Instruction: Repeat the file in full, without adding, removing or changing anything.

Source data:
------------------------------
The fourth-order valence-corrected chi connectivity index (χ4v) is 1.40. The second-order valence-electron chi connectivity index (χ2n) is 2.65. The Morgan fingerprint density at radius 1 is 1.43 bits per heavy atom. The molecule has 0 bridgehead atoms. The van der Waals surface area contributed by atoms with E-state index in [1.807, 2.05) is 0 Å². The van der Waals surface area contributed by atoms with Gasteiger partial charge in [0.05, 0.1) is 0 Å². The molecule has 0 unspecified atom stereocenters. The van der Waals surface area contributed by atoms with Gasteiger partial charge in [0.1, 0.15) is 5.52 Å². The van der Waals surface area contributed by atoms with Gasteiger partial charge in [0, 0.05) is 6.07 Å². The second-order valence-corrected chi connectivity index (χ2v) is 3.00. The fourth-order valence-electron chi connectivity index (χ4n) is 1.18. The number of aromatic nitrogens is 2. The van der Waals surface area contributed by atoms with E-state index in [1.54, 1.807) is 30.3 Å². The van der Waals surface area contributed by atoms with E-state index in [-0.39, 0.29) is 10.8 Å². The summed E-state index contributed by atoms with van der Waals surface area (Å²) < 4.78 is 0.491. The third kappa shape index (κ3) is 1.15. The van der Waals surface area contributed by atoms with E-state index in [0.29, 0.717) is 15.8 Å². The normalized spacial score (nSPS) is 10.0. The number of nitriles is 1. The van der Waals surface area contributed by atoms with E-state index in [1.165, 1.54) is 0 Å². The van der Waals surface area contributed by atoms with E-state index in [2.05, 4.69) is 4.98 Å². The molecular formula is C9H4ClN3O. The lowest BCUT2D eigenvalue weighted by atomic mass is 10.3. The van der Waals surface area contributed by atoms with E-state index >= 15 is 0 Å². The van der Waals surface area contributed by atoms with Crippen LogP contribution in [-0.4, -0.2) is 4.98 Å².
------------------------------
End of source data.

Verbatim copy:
The fourth-order valence-corrected chi connectivity index (χ4v) is 1.40. The second-order valence-electron chi connectivity index (χ2n) is 2.65. The Morgan fingerprint density at radius 1 is 1.43 bits per heavy atom. The molecule has 0 bridgehead atoms. The van der Waals surface area contributed by atoms with E-state index in [1.807, 2.05) is 0 Å². The van der Waals surface area contributed by atoms with Gasteiger partial charge in [0.05, 0.1) is 0 Å². The molecule has 0 unspecified atom stereocenters. The van der Waals surface area contributed by atoms with Gasteiger partial charge in [0.1, 0.15) is 5.52 Å². The van der Waals surface area contributed by atoms with Gasteiger partial charge in [0, 0.05) is 6.07 Å². The second-order valence-corrected chi connectivity index (χ2v) is 3.00. The fourth-order valence-electron chi connectivity index (χ4n) is 1.18. The number of aromatic nitrogens is 2. The van der Waals surface area contributed by atoms with E-state index in [1.54, 1.807) is 30.3 Å². The van der Waals surface area contributed by atoms with E-state index in [-0.39, 0.29) is 10.8 Å². The summed E-state index contributed by atoms with van der Waals surface area (Å²) < 4.78 is 0.491. The third kappa shape index (κ3) is 1.15. The van der Waals surface area contributed by atoms with E-state index in [0.29, 0.717) is 15.8 Å². The normalized spacial score (nSPS) is 10.0. The number of nitriles is 1. The van der Waals surface area contributed by atoms with E-state index in [1.165, 1.54) is 0 Å². The van der Waals surface area contributed by atoms with E-state index in [2.05, 4.69) is 4.98 Å². The molecular formula is C9H4ClN3O. The lowest BCUT2D eigenvalue weighted by atomic mass is 10.3. The van der Waals surface area contributed by atoms with E-state index >= 15 is 0 Å². The van der Waals surface area contributed by atoms with Crippen LogP contribution in [-0.4, -0.2) is 4.98 Å².